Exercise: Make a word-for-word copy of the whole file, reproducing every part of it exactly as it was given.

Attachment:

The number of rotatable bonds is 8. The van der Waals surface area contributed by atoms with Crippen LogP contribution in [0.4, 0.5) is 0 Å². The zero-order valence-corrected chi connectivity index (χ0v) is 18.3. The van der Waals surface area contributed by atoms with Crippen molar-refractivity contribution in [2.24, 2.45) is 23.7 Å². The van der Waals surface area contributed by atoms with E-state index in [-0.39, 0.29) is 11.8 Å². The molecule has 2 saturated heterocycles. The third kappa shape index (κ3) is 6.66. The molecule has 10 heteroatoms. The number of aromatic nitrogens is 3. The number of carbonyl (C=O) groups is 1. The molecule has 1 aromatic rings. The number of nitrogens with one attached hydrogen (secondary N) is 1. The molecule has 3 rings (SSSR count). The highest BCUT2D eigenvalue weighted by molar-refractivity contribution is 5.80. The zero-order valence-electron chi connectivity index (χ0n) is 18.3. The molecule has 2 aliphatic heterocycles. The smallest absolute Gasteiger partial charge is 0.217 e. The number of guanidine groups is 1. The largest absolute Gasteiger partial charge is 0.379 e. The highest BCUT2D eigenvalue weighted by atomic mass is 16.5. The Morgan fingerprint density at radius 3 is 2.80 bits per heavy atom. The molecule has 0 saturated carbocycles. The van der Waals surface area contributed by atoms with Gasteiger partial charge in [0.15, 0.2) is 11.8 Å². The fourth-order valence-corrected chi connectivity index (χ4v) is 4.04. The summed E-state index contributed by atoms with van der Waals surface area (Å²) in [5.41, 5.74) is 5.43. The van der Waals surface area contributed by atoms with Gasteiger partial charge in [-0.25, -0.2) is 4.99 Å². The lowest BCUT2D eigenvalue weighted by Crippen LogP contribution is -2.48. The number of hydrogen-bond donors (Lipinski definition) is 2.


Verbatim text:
The number of rotatable bonds is 8. The van der Waals surface area contributed by atoms with Crippen LogP contribution in [0.4, 0.5) is 0 Å². The zero-order valence-corrected chi connectivity index (χ0v) is 18.3. The van der Waals surface area contributed by atoms with Crippen molar-refractivity contribution in [2.24, 2.45) is 23.7 Å². The van der Waals surface area contributed by atoms with E-state index in [-0.39, 0.29) is 11.8 Å². The molecule has 2 saturated heterocycles. The third kappa shape index (κ3) is 6.66. The molecule has 10 heteroatoms. The number of aromatic nitrogens is 3. The number of carbonyl (C=O) groups is 1. The molecule has 1 aromatic rings. The number of nitrogens with one attached hydrogen (secondary N) is 1. The molecule has 3 rings (SSSR count). The highest BCUT2D eigenvalue weighted by molar-refractivity contribution is 5.80. The zero-order valence-electron chi connectivity index (χ0n) is 18.3. The molecule has 2 aliphatic heterocycles. The smallest absolute Gasteiger partial charge is 0.217 e. The number of guanidine groups is 1. The largest absolute Gasteiger partial charge is 0.379 e. The highest BCUT2D eigenvalue weighted by atomic mass is 16.5. The Morgan fingerprint density at radius 3 is 2.80 bits per heavy atom. The molecule has 0 saturated carbocycles. The van der Waals surface area contributed by atoms with Gasteiger partial charge in [0.15, 0.2) is 11.8 Å². The fourth-order valence-corrected chi connectivity index (χ4v) is 4.04. The summed E-state index contributed by atoms with van der Waals surface area (Å²) in [5.41, 5.74) is 5.43. The van der Waals surface area contributed by atoms with Gasteiger partial charge in [-0.25, -0.2) is 4.99 Å². The lowest BCUT2D eigenvalue weighted by Crippen LogP contribution is -2.48. The number of hydrogen-bond donors (Lipinski definition) is 2.